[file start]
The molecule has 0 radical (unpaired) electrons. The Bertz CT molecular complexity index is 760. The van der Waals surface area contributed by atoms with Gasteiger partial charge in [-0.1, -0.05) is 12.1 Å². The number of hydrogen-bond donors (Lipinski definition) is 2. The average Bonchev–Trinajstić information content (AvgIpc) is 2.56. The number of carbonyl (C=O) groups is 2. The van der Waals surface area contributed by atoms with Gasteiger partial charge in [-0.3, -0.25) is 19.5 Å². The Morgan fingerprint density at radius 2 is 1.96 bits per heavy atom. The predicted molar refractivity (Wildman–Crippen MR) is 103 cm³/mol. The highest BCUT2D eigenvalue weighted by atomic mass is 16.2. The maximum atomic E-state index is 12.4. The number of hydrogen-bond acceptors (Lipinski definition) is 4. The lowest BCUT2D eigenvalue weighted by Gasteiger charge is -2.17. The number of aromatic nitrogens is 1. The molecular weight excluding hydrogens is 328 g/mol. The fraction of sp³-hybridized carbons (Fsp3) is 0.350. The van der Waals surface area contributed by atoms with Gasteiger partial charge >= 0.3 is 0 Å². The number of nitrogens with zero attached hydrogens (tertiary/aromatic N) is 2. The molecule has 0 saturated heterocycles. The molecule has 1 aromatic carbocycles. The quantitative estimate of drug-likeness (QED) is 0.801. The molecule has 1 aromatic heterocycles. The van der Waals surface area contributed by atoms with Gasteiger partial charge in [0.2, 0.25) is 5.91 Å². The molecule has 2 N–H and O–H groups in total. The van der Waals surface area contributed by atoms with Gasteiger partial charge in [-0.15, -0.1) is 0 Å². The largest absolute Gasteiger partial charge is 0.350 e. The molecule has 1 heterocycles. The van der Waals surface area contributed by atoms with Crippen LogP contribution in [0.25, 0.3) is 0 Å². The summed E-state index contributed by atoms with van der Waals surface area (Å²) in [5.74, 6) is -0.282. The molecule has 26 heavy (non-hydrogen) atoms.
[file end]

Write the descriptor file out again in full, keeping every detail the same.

The molecule has 0 radical (unpaired) electrons. The Bertz CT molecular complexity index is 760. The van der Waals surface area contributed by atoms with Gasteiger partial charge in [-0.1, -0.05) is 12.1 Å². The number of hydrogen-bond donors (Lipinski definition) is 2. The average Bonchev–Trinajstić information content (AvgIpc) is 2.56. The number of carbonyl (C=O) groups is 2. The van der Waals surface area contributed by atoms with Gasteiger partial charge in [-0.3, -0.25) is 19.5 Å². The Morgan fingerprint density at radius 2 is 1.96 bits per heavy atom. The predicted molar refractivity (Wildman–Crippen MR) is 103 cm³/mol. The highest BCUT2D eigenvalue weighted by atomic mass is 16.2. The maximum atomic E-state index is 12.4. The number of hydrogen-bond acceptors (Lipinski definition) is 4. The lowest BCUT2D eigenvalue weighted by Gasteiger charge is -2.17. The number of aromatic nitrogens is 1. The molecular weight excluding hydrogens is 328 g/mol. The fraction of sp³-hybridized carbons (Fsp3) is 0.350. The van der Waals surface area contributed by atoms with Gasteiger partial charge >= 0.3 is 0 Å². The number of nitrogens with zero attached hydrogens (tertiary/aromatic N) is 2. The molecule has 0 saturated heterocycles. The molecule has 1 aromatic carbocycles. The quantitative estimate of drug-likeness (QED) is 0.801. The molecule has 1 aromatic heterocycles. The van der Waals surface area contributed by atoms with Gasteiger partial charge in [0.2, 0.25) is 5.91 Å². The molecule has 2 N–H and O–H groups in total. The van der Waals surface area contributed by atoms with Gasteiger partial charge in [-0.15, -0.1) is 0 Å². The largest absolute Gasteiger partial charge is 0.350 e. The molecule has 1 heterocycles. The van der Waals surface area contributed by atoms with Crippen LogP contribution in [0.25, 0.3) is 0 Å². The summed E-state index contributed by atoms with van der Waals surface area (Å²) in [5.74, 6) is -0.282. The molecule has 26 heavy (non-hydrogen) atoms.